With his ruling Monday that the National Security Agency’s data-mining programs are probably unconstitutional, federal district court Judge Richard Leon essentially prodded US policy makers to define the line between national security and civil liberties more clearly. The far-reaching recommendations announced on Wednesday by a special panel appointed by President Obama provide excellent fodder for that discussion, and point the way to a comfortable middle ground.
Leon stayed his own ruling in deference to the national security issues involved and to the need for review by an appeals court. And his opinion, replete with references to James Madison and George Orwell, seemed designed as much to frame the issues as to resolve them. It doesn’t require an extensive knowledge of legal precedents to understand the constitutional issue here: The Fourth Amendment bans “unreasonable searches and seizures” and requires warrants “describing the place to be searched and the persons or things to be seized.”
The NSA, in working through phone companies to amass a giant database of information on phone calls, seeks to identify patterns of communication among people with suspected links to terrorism. Since the calls aren’t listened to, and only people suspected of terrorism have their records examined, does the mere process of data collection violate the Fourth Amendment? Leon thinks so, and many Americans agree.
The five-member panel appointed by Obama, made up of legal and terrorism experts, proposes an intriguing solution: Keep the data in the private hands of the phone companies, and require the NSA to seek permission from a secret court to check the records of individual suspects. Such a move would ease fears that the government was misusing data or targeting people indiscriminately. It would also answer the Fourth Amendment problem of collecting information about individuals’ calling patterns without a warrant.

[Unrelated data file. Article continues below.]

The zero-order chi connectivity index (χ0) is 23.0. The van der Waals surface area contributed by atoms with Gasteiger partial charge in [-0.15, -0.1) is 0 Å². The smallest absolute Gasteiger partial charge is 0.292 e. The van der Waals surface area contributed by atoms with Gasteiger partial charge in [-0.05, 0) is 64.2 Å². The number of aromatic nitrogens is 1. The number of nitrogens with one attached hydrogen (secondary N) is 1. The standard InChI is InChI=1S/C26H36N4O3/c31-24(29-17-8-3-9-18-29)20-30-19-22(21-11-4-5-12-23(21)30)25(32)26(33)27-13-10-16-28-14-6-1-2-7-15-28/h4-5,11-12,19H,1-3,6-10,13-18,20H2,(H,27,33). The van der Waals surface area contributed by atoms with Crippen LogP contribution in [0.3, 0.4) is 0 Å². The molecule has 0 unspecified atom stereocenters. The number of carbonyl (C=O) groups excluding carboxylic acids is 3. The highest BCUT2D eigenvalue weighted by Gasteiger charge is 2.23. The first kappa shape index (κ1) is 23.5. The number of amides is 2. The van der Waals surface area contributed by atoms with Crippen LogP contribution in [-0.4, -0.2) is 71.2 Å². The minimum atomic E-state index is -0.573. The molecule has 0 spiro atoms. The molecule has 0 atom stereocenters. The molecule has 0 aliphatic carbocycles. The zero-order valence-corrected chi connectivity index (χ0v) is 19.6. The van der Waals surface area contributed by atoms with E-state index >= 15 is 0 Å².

Other recommendations address NSA policies that aren’t necessarily related to the Fourth Amendment challenge, but still require clearer guidelines. They include more protections for the privacy of noncitizens abroad, including curbs on eavesdropping on world leaders. Some recommendations, like the suggestion that only the president be empowered to order spying on foreign leaders, seem like no-brainers. Others, such as splitting up control of the NSA and the military cyber-command, are more debatable. Americans saw the dangers of agencies not talking to each other in the months leading up to Sept. 11, 2001, and might not want to risk adding more layers to the national security bureaucracy. Obama has already said he wants both functions to be overseen by the same official.
Nonetheless, the panel, which included former deputy CIA Director Michael Morell and former counterterrorism coordinator Richard A. Clarke, deserves great credit simply for presenting options that move the national discussion from fears of unfettered government intrusion on the one hand and uninterrupted terrorist plotting on the other. It should be possible to protect the country while satisfying the Constitution and the entirely understandable desire of law-abiding citizens to be free of surveillance.